Monday, 26 January 2015

A poem for Holocaust Memorial Day

September Song

born 19.6.32 - deported 24.9.42

Undesirable you may have been, untouchable
you were not. Not forgotten
or passed over at the proper time.

As estimated, you died. Things marched,
sufficient, to that end.
Just so much Zyklon and leather, patented
terror, so many routine cries.

(I have made
an elegy for myself it
is true)

September fattens on vines. Roses
flake from the wall. The smoke
of harmless fires drifts to my eyes.

This is plenty. This is more than enough.

Geoffrey Hill

Memorial des Martyrs de la Deportation, Paris.
Poem reproduced for educational purposes only.

Tuesday, 13 January 2015

When politicians write novels

Matthew Lewis's The Monk (1796)

Before Christmas, Dr Aidan Byrne gave a guest session and master class for our level 4 module Fundamentals: Myth and Drama on re-writing ancient and national myth (read about it here). His forthcoming book, co-authored with Nicola Allen, investigates another set of folk practices: the cultural phenomenon of the politician-novelist. What attracts politicians to prose fiction, pulp fiction in particular? Do the demands of Commons debates and the campaign trail mean that MPs have no time for poetry?  Not quite, according to the two authors, who argue that 'there is a reciprocal relationship between the cheap thriller and the neoliberal political imagination. Politicians' novels are the secret fantasies of a class that despises the democratic process for blunting the will to power'. I'm assuming that only members of the House of Lords have the time and inclination to write poetry (Byron springs to mind).

Jeffrey Archer's Kane and Abel (1979) 

Aidan and Nicola's recent essay in the Times Higher Education Supplement speculates on the phenomenon, from Matthew 'Monk' Lewis's schlocky Gothic novel The Monk (1796) to Jeffrey Archer's thrillers and, no doubt, works by Ann Widdecombe and Nadine Dorries. We look forward to reading the book, which promises to be an excellent contribution to literary and cultural studies. Click here to read the article.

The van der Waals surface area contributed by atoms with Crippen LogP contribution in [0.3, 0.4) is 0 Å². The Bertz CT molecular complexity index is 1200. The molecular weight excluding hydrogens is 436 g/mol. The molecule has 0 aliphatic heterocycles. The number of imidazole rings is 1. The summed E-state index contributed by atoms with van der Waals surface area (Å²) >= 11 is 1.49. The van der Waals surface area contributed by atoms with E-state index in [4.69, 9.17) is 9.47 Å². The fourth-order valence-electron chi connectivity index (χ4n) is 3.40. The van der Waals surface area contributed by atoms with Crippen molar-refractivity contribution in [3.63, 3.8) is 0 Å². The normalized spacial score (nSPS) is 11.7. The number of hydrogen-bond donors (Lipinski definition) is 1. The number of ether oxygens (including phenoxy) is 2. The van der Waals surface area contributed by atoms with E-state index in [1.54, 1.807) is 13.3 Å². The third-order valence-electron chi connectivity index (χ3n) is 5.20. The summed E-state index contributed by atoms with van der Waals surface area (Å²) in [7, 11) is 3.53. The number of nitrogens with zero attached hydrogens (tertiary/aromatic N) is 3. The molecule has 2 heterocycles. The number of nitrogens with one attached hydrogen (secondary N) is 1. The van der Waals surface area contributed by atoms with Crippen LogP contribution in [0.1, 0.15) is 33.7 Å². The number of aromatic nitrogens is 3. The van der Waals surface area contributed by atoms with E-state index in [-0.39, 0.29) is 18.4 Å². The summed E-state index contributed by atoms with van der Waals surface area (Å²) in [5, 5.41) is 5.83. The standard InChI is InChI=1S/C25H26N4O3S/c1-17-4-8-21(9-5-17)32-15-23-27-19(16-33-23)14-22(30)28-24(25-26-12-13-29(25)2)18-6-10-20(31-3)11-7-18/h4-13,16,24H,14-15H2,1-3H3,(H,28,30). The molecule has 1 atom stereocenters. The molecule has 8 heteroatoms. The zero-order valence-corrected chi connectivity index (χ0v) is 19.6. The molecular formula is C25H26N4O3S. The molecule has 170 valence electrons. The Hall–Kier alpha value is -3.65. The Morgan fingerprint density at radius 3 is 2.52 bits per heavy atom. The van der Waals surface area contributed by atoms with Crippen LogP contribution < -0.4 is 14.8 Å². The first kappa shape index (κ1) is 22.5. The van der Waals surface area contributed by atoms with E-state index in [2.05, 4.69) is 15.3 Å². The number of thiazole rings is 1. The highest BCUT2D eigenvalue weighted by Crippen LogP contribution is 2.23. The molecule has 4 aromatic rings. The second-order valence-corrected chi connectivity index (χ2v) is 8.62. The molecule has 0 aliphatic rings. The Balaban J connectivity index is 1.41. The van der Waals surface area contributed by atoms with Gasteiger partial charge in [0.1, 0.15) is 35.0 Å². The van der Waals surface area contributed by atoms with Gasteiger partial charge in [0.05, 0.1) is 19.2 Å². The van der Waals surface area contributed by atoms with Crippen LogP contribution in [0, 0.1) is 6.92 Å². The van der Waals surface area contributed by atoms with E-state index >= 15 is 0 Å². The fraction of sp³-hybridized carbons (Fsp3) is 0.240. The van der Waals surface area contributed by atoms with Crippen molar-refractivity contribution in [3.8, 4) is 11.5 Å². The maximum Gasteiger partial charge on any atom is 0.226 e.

Monday, 5 January 2015

Twelfth Night

It seems rather hard luck to be returning to work at Christmas, but the season does not end until tomorrow. Today is the Twelfth Night, or the eve of Epiphany on the liturgical calendar, when the last of the ham and pudding are eaten, and the decorations taken down for another year.

Twelfth Night has always been a day of feasting and rejoicing, a natural conclusion to an extended holiday period. In pre-Christian England it marked a winter midpoint between Samhain (Hallowe’en) and Imbolc, a fire festival that coincides with Candlemas and St Bridget’s day (February 2).  On the Roman calendar, December-January brings Saturnalia, with celebrations and feasting. The medieval church adopted elements of Saturnalia into the church calendar, aligning Twelfth Night with the Feast of Fools, a holiday presided over by a Lord of Misrule.  For a few hours, piety would be outraged, and authority turned on its head. An altar-boy or apprentice would be elected Bishop for a day, dressing in clerical robes and issuing orders to his ‘flock’. Sometimes he might wear a fox’s head above the robes in honour of Lord Reynard, the wiliest animal. Thus the church embraced and contained anti-clericalism and the satirical spirit in a show of ‘carnival’. You can sometimes see such images of misrule in parish churches, as for example this pew-end in St Michael’s church, Brent Knoll.

Shakespeare wrote Twelfth Night for performance at the Middle Temple in 1602, using inverted authority and disorder as a plot device. Malvolio the Puritan spoilsport finds that he is the victim of Sir Toby Belch’s Christmas larks. Out in the countryside, however, Twelfth Night retains some features of its origins as an agricultural and seasonal festival.  In the apple-growing districts, revelers celebrated in the orchards, blessing trees and offering them a sacrifice of bread (yeast barm?) – perhaps an echo of the Roman offerings to Pomona, queen of the apple trees.  ‘Wassailing’ is an Old English term for these cider-drinking revels, and although the ceremonies are now pretty much neglected, many British folk songs commemorate this mysterious time of year, and allow us a glimpse into lost ways of life.

Enjoy the last few hours of holiday cheer. Waes hael.